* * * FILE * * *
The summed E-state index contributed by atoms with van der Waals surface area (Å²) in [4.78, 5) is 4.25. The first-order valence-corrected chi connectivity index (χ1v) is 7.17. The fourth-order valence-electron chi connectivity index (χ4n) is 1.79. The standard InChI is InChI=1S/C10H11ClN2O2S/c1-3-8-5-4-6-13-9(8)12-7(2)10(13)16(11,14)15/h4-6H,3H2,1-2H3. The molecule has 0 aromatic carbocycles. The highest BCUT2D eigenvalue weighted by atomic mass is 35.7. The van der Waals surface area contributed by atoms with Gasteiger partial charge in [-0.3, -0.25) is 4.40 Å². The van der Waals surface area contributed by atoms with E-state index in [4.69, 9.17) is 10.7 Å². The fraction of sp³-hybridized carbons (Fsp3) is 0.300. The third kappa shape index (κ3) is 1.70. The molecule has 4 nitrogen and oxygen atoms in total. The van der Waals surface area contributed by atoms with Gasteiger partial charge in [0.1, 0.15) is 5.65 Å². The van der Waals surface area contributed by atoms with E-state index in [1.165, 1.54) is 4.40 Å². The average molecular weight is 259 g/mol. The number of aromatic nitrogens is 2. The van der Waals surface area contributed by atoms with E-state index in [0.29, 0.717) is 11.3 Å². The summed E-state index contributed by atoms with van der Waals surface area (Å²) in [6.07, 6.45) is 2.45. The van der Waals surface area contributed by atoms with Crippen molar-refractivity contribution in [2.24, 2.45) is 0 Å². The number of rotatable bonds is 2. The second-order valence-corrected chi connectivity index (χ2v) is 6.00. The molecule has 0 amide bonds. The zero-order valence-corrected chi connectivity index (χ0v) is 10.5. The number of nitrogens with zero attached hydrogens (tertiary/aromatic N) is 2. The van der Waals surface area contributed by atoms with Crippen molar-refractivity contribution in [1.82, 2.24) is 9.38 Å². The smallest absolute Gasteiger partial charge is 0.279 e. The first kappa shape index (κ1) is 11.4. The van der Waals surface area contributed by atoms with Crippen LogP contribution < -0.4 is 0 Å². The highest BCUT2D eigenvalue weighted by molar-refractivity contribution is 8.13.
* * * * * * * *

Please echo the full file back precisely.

The summed E-state index contributed by atoms with van der Waals surface area (Å²) in [4.78, 5) is 4.25. The first-order valence-corrected chi connectivity index (χ1v) is 7.17. The fourth-order valence-electron chi connectivity index (χ4n) is 1.79. The standard InChI is InChI=1S/C10H11ClN2O2S/c1-3-8-5-4-6-13-9(8)12-7(2)10(13)16(11,14)15/h4-6H,3H2,1-2H3. The molecule has 0 aromatic carbocycles. The highest BCUT2D eigenvalue weighted by atomic mass is 35.7. The van der Waals surface area contributed by atoms with Gasteiger partial charge in [-0.3, -0.25) is 4.40 Å². The van der Waals surface area contributed by atoms with E-state index in [4.69, 9.17) is 10.7 Å². The fraction of sp³-hybridized carbons (Fsp3) is 0.300. The third kappa shape index (κ3) is 1.70. The molecule has 4 nitrogen and oxygen atoms in total. The van der Waals surface area contributed by atoms with Gasteiger partial charge in [0.1, 0.15) is 5.65 Å². The van der Waals surface area contributed by atoms with E-state index in [1.165, 1.54) is 4.40 Å². The average molecular weight is 259 g/mol. The number of aromatic nitrogens is 2. The van der Waals surface area contributed by atoms with E-state index in [0.29, 0.717) is 11.3 Å². The summed E-state index contributed by atoms with van der Waals surface area (Å²) in [6.07, 6.45) is 2.45. The van der Waals surface area contributed by atoms with Crippen molar-refractivity contribution in [2.24, 2.45) is 0 Å². The number of rotatable bonds is 2. The second-order valence-corrected chi connectivity index (χ2v) is 6.00. The molecule has 0 amide bonds. The zero-order valence-corrected chi connectivity index (χ0v) is 10.5. The number of nitrogens with zero attached hydrogens (tertiary/aromatic N) is 2. The van der Waals surface area contributed by atoms with Crippen molar-refractivity contribution in [1.82, 2.24) is 9.38 Å². The smallest absolute Gasteiger partial charge is 0.279 e. The first kappa shape index (κ1) is 11.4. The van der Waals surface area contributed by atoms with Crippen LogP contribution < -0.4 is 0 Å². The highest BCUT2D eigenvalue weighted by molar-refractivity contribution is 8.13.